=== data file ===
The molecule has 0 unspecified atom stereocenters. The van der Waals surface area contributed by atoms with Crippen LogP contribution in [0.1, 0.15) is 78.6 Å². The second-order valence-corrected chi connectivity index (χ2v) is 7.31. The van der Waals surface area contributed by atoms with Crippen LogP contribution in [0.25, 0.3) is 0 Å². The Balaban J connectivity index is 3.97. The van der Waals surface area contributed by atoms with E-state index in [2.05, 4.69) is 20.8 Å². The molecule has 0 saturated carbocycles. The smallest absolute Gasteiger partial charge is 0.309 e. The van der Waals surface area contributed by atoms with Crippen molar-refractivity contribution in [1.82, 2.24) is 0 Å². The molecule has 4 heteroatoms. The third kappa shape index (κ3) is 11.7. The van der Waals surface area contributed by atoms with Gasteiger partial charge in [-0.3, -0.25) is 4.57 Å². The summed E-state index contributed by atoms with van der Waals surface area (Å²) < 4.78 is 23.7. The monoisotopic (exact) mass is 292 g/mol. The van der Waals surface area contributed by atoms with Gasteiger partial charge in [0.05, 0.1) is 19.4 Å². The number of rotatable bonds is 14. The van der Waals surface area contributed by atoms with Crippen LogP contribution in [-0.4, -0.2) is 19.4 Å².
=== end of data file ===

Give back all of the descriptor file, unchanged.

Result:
The molecule has 0 unspecified atom stereocenters. The van der Waals surface area contributed by atoms with Crippen LogP contribution in [0.1, 0.15) is 78.6 Å². The second-order valence-corrected chi connectivity index (χ2v) is 7.31. The van der Waals surface area contributed by atoms with Crippen LogP contribution in [0.25, 0.3) is 0 Å². The Balaban J connectivity index is 3.97. The van der Waals surface area contributed by atoms with E-state index in [2.05, 4.69) is 20.8 Å². The molecule has 0 saturated carbocycles. The smallest absolute Gasteiger partial charge is 0.309 e. The van der Waals surface area contributed by atoms with Crippen molar-refractivity contribution in [1.82, 2.24) is 0 Å². The molecule has 4 heteroatoms. The third kappa shape index (κ3) is 11.7. The van der Waals surface area contributed by atoms with Gasteiger partial charge in [-0.3, -0.25) is 4.57 Å². The summed E-state index contributed by atoms with van der Waals surface area (Å²) < 4.78 is 23.7. The monoisotopic (exact) mass is 292 g/mol. The van der Waals surface area contributed by atoms with Gasteiger partial charge in [0.05, 0.1) is 19.4 Å². The number of rotatable bonds is 14. The van der Waals surface area contributed by atoms with Crippen LogP contribution in [-0.4, -0.2) is 19.4 Å².